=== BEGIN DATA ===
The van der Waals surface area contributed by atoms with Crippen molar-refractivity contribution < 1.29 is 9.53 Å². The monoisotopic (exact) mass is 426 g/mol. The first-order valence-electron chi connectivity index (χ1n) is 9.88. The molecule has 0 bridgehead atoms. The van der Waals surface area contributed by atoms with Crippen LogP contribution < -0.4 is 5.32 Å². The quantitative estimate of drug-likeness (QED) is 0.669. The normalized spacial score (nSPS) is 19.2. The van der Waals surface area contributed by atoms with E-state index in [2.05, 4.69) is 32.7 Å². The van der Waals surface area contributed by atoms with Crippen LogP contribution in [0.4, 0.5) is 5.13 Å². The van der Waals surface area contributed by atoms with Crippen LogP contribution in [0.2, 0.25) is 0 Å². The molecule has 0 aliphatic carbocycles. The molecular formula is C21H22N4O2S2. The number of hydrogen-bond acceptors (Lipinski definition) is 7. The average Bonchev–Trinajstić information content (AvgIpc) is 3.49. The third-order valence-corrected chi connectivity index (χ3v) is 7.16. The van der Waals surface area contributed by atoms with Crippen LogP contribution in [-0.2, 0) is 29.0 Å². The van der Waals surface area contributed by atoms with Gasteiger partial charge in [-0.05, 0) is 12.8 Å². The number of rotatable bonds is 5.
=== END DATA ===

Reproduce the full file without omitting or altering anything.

The van der Waals surface area contributed by atoms with Crippen molar-refractivity contribution < 1.29 is 9.53 Å². The monoisotopic (exact) mass is 426 g/mol. The first-order valence-electron chi connectivity index (χ1n) is 9.88. The molecule has 0 bridgehead atoms. The van der Waals surface area contributed by atoms with Crippen LogP contribution < -0.4 is 5.32 Å². The quantitative estimate of drug-likeness (QED) is 0.669. The normalized spacial score (nSPS) is 19.2. The van der Waals surface area contributed by atoms with E-state index in [2.05, 4.69) is 32.7 Å². The van der Waals surface area contributed by atoms with Crippen LogP contribution in [0.4, 0.5) is 5.13 Å². The van der Waals surface area contributed by atoms with Crippen LogP contribution in [0.2, 0.25) is 0 Å². The molecule has 0 aliphatic carbocycles. The molecular formula is C21H22N4O2S2. The number of hydrogen-bond acceptors (Lipinski definition) is 7. The average Bonchev–Trinajstić information content (AvgIpc) is 3.49. The third-order valence-corrected chi connectivity index (χ3v) is 7.16. The van der Waals surface area contributed by atoms with Crippen LogP contribution in [-0.2, 0) is 29.0 Å². The van der Waals surface area contributed by atoms with Gasteiger partial charge in [-0.05, 0) is 12.8 Å². The number of rotatable bonds is 5.